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June 24, 1935 - Image 4

Resource type:
Michigan Daily, 1935-06-24

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ial Publication of the Summer Session


N Zz

7 1

Publiued every morning except Monday during the
UniLersity year and Summer Session by the Board in
Otro of Student Publications.
ember of the Western Conference Editorial Association
a*,d the Big Ten News Service.
so dated (llegitet cres5
1934 .iel~liOW 193S-
ADson scaHSN
The Associated Press is exclusively entitled to the use
Or republication of all news dispatches credited to it or
not otherwise credited in this paper and the local news
pblihed herein. All rights of republication of special
4~patches are reserved.
Entered at the Post Office at Ann Arbor, Michigan, as
aecond class matter. Special rate of postage granted by
Third Assistant Postmaster-General.
Subscription during summer by carrier, $1.00; by mail,
$1.50. During regular school year by carrier, $4.00; by mail,
offices Stude Publications Building, Maynard Street,
Ann Arbor, Michigan. Phone: 2-1214.
;Representatives: National Advertising Service, Inc. 11
Bet 42nd Street, New York. .Y. - 400 N. Michigan Ave.,
Ohicago Ill.:
Telephone 4925
ASsOCIATE EDITORS: Thomas E. Groehn, Thomas H.
Kleene, William Reed, Guy M. Whipple, Jr.
ASISTANT EDITORS: Eric W. Hall, Joseph Mattes, Elsie
Pierce, Charlotte Rueger.
Telephone 2-1214
irculation Manager.... ..... ......... Clinton B. Conger
the University Summer Session
again Opens its doors to provide educational
facilities for several thousand students from every
state in the' Union and several foreign countries.
Here students attending .the University for the
first time will be offered the opportunity for a
summer of both educational advancement and
thorough enjoyment. Those who have been in at-
tendance before need no calling of this to mind.
'From the most humble of beginnings 42 years
ago, when the total enrollment numbered 91 stu-
dents and less than 50 courses were offered, the
Summer Session now rivals its great prototype,
the University of the regular academic year. Last
summer more than 600 courses were available to
x,272 students. A maximum of-advantages will
again be offered this summer. The faculty num-
,bers more than 400 and includes many prominent
isiting professors, while more than a dozen col-
leges will be open for pursuit of study. In addition,
a varied and extensive program of educational di-
version and entertainment has been arranged by
administrative officials. This includes a series of
22 lectures by distinguished authorities in their
respective fields; a group of nine plays presented
throughout the Session by the Michigan Repertory
Players; musical recitals and band concerts; ex-
'cursions to nearby places of interest; weekly
dances for all students at the Michigan League;
gnd vast facilities for athletic recreation.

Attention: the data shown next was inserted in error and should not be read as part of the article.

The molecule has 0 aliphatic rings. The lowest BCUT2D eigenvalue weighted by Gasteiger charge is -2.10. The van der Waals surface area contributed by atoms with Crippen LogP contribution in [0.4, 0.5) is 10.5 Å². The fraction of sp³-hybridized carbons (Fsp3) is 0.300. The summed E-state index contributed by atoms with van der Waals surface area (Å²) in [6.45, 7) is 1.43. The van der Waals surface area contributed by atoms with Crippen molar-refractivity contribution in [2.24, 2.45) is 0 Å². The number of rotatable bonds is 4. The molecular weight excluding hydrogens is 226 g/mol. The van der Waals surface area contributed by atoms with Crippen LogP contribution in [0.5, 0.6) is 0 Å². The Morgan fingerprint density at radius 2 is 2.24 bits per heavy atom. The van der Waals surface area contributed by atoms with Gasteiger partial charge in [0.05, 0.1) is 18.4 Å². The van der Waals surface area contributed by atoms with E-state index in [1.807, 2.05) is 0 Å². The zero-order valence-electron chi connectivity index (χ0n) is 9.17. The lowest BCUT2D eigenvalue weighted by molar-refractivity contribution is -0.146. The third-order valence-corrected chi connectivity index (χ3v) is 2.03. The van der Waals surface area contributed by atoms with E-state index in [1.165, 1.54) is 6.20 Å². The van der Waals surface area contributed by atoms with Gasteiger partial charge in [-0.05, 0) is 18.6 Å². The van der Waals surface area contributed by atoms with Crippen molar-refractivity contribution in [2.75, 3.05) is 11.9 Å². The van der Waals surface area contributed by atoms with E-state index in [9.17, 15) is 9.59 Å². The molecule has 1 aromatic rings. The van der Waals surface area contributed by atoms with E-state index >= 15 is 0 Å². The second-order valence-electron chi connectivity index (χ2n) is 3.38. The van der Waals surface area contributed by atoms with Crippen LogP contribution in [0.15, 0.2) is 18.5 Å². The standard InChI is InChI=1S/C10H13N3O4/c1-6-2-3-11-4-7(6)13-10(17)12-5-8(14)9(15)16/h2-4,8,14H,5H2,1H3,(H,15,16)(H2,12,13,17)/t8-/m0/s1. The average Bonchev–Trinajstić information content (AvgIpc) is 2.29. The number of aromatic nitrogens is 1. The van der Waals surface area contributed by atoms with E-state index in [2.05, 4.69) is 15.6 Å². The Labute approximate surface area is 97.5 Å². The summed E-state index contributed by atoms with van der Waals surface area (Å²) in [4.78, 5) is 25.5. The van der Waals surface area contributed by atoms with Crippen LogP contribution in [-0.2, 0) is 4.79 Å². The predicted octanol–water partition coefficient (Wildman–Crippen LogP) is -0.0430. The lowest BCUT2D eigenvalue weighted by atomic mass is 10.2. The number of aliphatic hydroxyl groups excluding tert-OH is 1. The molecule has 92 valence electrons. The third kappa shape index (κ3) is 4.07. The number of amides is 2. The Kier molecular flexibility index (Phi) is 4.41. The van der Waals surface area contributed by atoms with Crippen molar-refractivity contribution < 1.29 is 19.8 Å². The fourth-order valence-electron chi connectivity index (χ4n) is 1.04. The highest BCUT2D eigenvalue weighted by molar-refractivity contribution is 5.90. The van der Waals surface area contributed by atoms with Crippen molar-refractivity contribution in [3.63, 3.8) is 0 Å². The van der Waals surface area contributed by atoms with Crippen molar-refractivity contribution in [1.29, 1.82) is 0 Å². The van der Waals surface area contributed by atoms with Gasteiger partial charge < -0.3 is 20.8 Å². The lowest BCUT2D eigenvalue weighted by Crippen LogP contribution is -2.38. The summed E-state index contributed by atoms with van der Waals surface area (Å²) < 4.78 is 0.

Surely such, a program offers to all a summer
conducive both to successful study and enjoyable
vacationing. The Daily takes this opportunity to
welcome the students of the Summer Session to
Ann Arbor and to the University and urges them
to take full advantage of the manifold advantages
which are their's.
A Program
Of Distinction .. .
T1 mer Session seres will be given to-
morrow by Prof. James K. Pollock of the political
science department, who will speak on "Govern-
m*ent for Spoils Only."
Professor Pollock, an excellent lecturer who
knows of what he speaks, is an ideal person to
lpen what appears to be an even finer series of
lectures than was held at the last Summer Session.
One person remarked not long ago that the
Bummer Session lecture series was almost an ed-
ication in itself. A brief glance at the schedule
of speakers and their subjects would seem to prove
that point.
In previous years these lectures have always
been well attended) The type of persons enrolling
for the Summer Session are doubtless less the
undergraduate and more the scholar than those

who attend this University during the regular
The lecture series during the regular school
term was so poorly attended last year that it is
not too improbable that the University may be
forced to discontinue it entirely.
Unfortunately the majority of the undergradu-
ate body would never miss them, but there are a
few who would undoubtedly feel the loss keenly.
Regardless the Summer Session lecture series
maintains its popularity. At no time last Summer
did a sparsely attended Natural Science Audi-
torium greet a speaker. It is to be hoped that a
program of such promise as is being offered dur-
ing the next seven weeks will not go unheeded.
Others See
Jungle Law In The Orient. --

"If-as seems not improbable-Japan acquires
power to drill the Chinese and direct their ec-
onomic activities, the age of Genghis Khan may
China is helpless. Despite her teeming millions
of population, China cannot fight Japan. Her only
real weapon is the negative one of passive resis-
tance, and that is one whose effectiveness is felt
only in the passage of time. All of the great Pow-
ers have stakes in China, but none of them cares
to risk the war that would almost inevitably follow
if Japan were seriously challenged.
Besides, whose hands are clean enough to plead
for China in the court of equity? Certainly not
Great Britain, which furnished the Japanese some